Another type of a literal is a string. It defines a piece of text within quotes. String values can be written in single or double quotes:

Example
var name1 = "value1";
var name2 = 'value2';

Note: A string does not necessarily have to have a written value and can be an empty string instead.

Boolean literals have two values: either true or false. Check out the example below:

Example
var xyz = true;  
var xyz = false;

Variables and Operators

In programming languages, the purpose of JavaScript variables is to store data. Variables are written as var in JavaScript syntax. So you need to use the var keyword when declaring variables. You can assign values to variables using an equal sign =.

In the example below, we declare a new variable a and assign a value to it:

Example
var a;
a = 10;

You should use the assignment operator (=) for assigning values to JavaScript variables. The operators should be separated with spaces from both ends, as it is good coding practice and makes it easier to read:

Example
var a = 20;

When you need to define calculations, you can also use other arithmetic operators (+, -, *, /) for computing values. These operators must also be separated with spaces, as it makes the code easy to read:

Example
(7 + 5) * 12

Expressions

An expression in JavaScript is a combination of variables, values, and operators, that is computed to a value. We refer to this computation as an evaluation. Therefore, it becomes an expression. For example, the expression 2 * 2 will evaluate to 4, like in the example below:

Example
var a = 2 * 2;

Some expressions can include variables as well. However, this is not mandatory - you don't have to include them if you don't need them.

Example
a * 8

The values can also be both variables and strings combined. For example, the expression "Joe" + " " + "Johnson", will evaluate to "Joe Johnson":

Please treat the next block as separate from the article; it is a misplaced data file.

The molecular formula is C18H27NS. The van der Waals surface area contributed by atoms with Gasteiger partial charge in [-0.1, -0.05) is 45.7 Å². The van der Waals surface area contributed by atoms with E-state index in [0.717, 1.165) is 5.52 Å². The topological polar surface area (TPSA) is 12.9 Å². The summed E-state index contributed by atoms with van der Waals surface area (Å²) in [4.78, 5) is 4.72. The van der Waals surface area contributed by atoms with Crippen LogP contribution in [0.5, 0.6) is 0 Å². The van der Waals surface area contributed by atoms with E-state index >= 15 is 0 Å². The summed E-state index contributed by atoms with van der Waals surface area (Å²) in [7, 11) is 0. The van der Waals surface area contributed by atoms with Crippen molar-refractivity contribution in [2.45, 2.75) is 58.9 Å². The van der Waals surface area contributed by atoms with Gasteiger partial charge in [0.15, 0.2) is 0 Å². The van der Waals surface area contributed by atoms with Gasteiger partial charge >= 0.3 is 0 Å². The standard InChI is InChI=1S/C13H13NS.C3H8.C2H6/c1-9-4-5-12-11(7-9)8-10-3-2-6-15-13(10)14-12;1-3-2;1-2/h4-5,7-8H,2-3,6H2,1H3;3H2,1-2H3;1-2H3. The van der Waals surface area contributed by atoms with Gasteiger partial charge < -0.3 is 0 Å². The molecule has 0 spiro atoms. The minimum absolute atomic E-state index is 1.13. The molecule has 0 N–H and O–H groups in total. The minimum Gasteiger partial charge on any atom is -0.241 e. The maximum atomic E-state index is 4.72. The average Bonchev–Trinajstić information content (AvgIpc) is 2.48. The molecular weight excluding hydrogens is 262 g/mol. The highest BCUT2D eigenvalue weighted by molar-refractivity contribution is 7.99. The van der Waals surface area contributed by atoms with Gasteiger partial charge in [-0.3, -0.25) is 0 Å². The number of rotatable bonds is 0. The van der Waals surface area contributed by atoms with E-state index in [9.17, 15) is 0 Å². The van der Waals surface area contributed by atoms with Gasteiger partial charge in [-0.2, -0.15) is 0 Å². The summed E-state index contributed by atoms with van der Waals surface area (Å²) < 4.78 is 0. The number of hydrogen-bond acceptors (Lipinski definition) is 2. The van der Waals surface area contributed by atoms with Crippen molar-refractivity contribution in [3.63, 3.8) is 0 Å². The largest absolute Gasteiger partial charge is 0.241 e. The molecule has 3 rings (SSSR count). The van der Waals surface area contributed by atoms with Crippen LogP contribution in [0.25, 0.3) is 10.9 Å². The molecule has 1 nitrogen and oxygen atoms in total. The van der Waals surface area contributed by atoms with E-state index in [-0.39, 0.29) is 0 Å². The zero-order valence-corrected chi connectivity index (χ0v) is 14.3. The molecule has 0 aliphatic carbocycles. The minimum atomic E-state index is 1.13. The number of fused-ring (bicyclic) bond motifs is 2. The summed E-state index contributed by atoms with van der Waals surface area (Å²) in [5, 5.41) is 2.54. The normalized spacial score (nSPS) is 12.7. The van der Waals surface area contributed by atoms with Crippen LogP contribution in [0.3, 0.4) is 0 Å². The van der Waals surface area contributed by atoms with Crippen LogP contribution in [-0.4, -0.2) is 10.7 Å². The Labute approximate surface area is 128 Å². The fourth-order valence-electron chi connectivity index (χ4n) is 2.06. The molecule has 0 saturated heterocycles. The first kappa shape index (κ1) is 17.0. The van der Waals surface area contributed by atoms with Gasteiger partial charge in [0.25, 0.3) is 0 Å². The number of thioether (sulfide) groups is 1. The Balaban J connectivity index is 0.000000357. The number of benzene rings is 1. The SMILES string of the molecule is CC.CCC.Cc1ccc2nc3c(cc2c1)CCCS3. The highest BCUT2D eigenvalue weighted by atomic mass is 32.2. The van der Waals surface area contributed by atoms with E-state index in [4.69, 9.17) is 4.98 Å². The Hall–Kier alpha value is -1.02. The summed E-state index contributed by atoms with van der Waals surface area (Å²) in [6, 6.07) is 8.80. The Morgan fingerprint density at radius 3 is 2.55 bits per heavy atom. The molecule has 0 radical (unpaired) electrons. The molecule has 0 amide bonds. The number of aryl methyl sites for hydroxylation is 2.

Example
"Joe" + " " + "Johnson"

Keywords and Comments

JavaScript keywords are used to identify actions to be performed by JavaScript. JavaScript keywords also help the browser to establish what action to perform. For example, the most popular keyword var tells the browser to create a new variable:

Example
var a = 7 + 5;
var b = a * 12;

Not every JavaScript statement is meant to be executed by the browser. The code written after double slashes // or in between /* and */ is referred to as a comment. This function is similar to HTML Comments.

Comments are used by programmers to leave notes for themselves and other developers to improve the readability of the code. It is especially useful in large JavaScript files, where it is easy to get lost between the statements. Also, it is helpful when other developers read your code.

Comments are ignored by the browser and not displayed:

Example
var a = 7;   // This statement is going to be executed
// var b = 5; This statement is not going to be executed. It is just a comment

JavaScript Syntax: Summary

  • JavaScript syntax is rather strict.
  • JavaScript operators must be separated with spaces from both ends.
  • Letter, _, or $ in JavaScript are identifiers. Numbers cannot be identifiers.
  • JavaScript is case sensitive. Mixed letter size can cause bugs.